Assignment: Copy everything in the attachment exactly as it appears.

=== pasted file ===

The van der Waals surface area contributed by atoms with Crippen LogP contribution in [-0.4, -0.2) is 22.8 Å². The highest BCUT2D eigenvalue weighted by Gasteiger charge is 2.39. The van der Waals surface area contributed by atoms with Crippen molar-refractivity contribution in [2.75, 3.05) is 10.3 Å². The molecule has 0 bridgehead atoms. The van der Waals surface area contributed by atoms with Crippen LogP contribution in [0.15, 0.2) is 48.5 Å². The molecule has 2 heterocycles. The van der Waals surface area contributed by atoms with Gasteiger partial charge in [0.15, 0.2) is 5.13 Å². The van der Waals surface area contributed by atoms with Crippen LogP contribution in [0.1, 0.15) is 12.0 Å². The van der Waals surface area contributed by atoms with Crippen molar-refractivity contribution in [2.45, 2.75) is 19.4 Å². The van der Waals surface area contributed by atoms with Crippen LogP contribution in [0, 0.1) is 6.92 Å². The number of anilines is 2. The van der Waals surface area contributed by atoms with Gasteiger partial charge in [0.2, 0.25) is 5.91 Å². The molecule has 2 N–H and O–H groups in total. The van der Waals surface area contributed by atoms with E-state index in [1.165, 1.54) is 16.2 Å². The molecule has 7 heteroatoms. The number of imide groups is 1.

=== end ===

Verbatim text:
The van der Waals surface area contributed by atoms with Crippen LogP contribution in [-0.4, -0.2) is 22.8 Å². The highest BCUT2D eigenvalue weighted by Gasteiger charge is 2.39. The van der Waals surface area contributed by atoms with Crippen molar-refractivity contribution in [2.75, 3.05) is 10.3 Å². The molecule has 0 bridgehead atoms. The van der Waals surface area contributed by atoms with Crippen LogP contribution in [0.15, 0.2) is 48.5 Å². The molecule has 2 heterocycles. The van der Waals surface area contributed by atoms with Gasteiger partial charge in [0.15, 0.2) is 5.13 Å². The van der Waals surface area contributed by atoms with Crippen LogP contribution in [0.1, 0.15) is 12.0 Å². The van der Waals surface area contributed by atoms with Crippen molar-refractivity contribution in [2.45, 2.75) is 19.4 Å². The van der Waals surface area contributed by atoms with Crippen LogP contribution in [0, 0.1) is 6.92 Å². The number of anilines is 2. The van der Waals surface area contributed by atoms with Gasteiger partial charge in [0.2, 0.25) is 5.91 Å². The molecule has 2 N–H and O–H groups in total. The van der Waals surface area contributed by atoms with E-state index in [1.165, 1.54) is 16.2 Å². The molecule has 7 heteroatoms. The number of imide groups is 1.